Category: life

DIY… there are some gaps spakfilla can’t fix.

This afternoon I tweeted “Don’t mind me; I’m just sitting here over thinking.” That over thinking led to some rampant Googling. That Googling led to some more over thinking and then to the acquisition of pizza, but that’s irrelevant. ‘What was on your mind?’ I hear you say. Well, besides the delicious greasy goodness of a fresh hot pepperoni pizza I was thinking about an attractive individual who I met on the weekend.

Much of my over thinking is channelled into affairs of the heart/hormones and this afternoon’s musing was no different. Often over thinking this topic is what leads to my problematic thinking and that leads to not fun times. This evening, however, I made a realisation.

I had a productive day, much of which was spent revising a paper I’ve written which discusses my experiences with self-injury and my process of writing about self-injury. In the paper I write that self-injury is a practice of avoidance, often of avoiding difficult emotions. Physical pain and injury is seen as easier to deal with – take a pill, put on a bandage, there you’re all fixed. There is a level of instant gratification or at least a series of tasks that can be done to minimize damage. Emotional pain is not so tangible.

For the last two years I’ve been working through some difficult experiences and their impact on my behaviour, coping and thinking process. I have found that I’m not comfortable with vulnerability. Who is? As a general rule it’s not something anyone enjoys. Unfortunately I have a very unpleasant way of reacting to it and it’s important for me to be able to acknowledge the difference between “I am a bad person” and “I am feeling vulnerable”.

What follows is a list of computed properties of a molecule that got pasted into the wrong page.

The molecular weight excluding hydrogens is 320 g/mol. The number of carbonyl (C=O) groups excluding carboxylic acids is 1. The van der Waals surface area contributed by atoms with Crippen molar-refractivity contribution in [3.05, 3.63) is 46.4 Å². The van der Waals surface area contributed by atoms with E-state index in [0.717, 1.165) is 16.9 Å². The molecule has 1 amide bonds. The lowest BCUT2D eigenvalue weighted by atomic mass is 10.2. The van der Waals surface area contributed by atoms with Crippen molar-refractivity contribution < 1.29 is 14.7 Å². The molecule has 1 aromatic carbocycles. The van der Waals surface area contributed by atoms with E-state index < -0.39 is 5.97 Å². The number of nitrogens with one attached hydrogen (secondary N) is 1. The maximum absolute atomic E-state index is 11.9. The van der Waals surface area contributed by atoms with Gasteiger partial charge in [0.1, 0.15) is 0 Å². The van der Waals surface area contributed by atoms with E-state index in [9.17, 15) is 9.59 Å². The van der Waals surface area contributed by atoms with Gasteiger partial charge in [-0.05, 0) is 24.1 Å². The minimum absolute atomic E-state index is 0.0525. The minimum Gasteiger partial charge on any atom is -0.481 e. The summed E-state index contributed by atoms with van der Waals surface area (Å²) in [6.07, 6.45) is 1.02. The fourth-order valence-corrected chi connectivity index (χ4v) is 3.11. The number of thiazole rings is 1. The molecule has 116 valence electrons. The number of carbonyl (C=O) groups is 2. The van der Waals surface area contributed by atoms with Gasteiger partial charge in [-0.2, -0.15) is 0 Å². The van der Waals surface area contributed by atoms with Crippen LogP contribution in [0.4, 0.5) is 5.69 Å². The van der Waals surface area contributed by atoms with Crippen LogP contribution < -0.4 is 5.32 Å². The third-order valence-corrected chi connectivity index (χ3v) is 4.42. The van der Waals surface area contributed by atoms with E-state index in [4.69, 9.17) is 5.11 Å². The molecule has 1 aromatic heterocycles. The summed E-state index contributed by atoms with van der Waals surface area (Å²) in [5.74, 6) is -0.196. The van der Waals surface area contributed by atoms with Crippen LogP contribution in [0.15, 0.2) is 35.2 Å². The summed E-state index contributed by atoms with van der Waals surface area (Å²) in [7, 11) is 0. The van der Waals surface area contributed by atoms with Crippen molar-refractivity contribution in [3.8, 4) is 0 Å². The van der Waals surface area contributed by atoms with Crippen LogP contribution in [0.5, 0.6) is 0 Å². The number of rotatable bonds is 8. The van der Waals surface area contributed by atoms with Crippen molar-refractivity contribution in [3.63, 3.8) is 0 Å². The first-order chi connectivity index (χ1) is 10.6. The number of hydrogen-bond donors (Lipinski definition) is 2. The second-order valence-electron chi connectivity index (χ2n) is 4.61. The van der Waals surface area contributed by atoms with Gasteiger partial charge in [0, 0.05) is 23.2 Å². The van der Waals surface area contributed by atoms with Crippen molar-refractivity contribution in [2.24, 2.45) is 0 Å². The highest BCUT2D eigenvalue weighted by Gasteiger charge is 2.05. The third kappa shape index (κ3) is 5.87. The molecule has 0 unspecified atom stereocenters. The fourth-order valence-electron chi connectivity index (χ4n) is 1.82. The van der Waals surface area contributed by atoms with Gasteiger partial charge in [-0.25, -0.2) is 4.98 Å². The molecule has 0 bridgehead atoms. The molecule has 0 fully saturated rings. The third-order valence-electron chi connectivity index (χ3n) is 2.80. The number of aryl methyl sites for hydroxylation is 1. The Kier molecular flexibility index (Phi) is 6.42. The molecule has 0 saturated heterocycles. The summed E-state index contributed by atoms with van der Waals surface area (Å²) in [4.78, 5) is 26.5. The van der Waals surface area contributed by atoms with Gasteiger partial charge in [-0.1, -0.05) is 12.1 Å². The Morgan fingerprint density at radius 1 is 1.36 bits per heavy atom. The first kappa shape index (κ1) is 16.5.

Weaknesses can sometimes be strengths when applied in a different context. I am an “I’ll do it myself” kind of thinker, a great attitude to have in many ways. It’s the kind of attitude that is often encouraged in small children and workplaces. However, it is a double edged sword. Ultimately that kind of attitude relates to a need to control situations and a desire for control can (oddly enough) get out of hand. For example: “The house is messy so I’ll clean it up”, good. “Things feel uncertain in my life so I’ll hurt myself”, not so good.

A mantra I have adopted over the last two years is “sometimes the only thing you can control is your reaction”. My reaction this afternoon was driven by a desire for certainty, an urge to make things happen. Once again, that’s not necessarily a bad thing, in the right context. I questioned myself – what was I really thinking, and what was I really feeling? I was feeling vulnerable, if there was the possibility of a negative outcome I wanted to get it over and done with, I wanted to bring it on so I couldn’t be surprised. I wanted to force someone else’s hand. Not simply to get the reaction I wanted but instead to get a reaction that I could deal with. Because uncertainty is uncomfortable, because feeling vulnerable is scary.

Controlling my reaction should not be about taking actions to manipulate a situation. Controlling my reaction should be about staying calm, thinking clearly and allowing myself to sit with discomfort sometimes. What I really need to focus on is my ability to trust, not just other people but also myself. I need to trust that sometimes people will do as they say and that sometimes, more often than not, people will be there for me when needed. I need to also trust my abilities to cope when people may let me down. I need to trust my own worth and the ability of others to see my worth.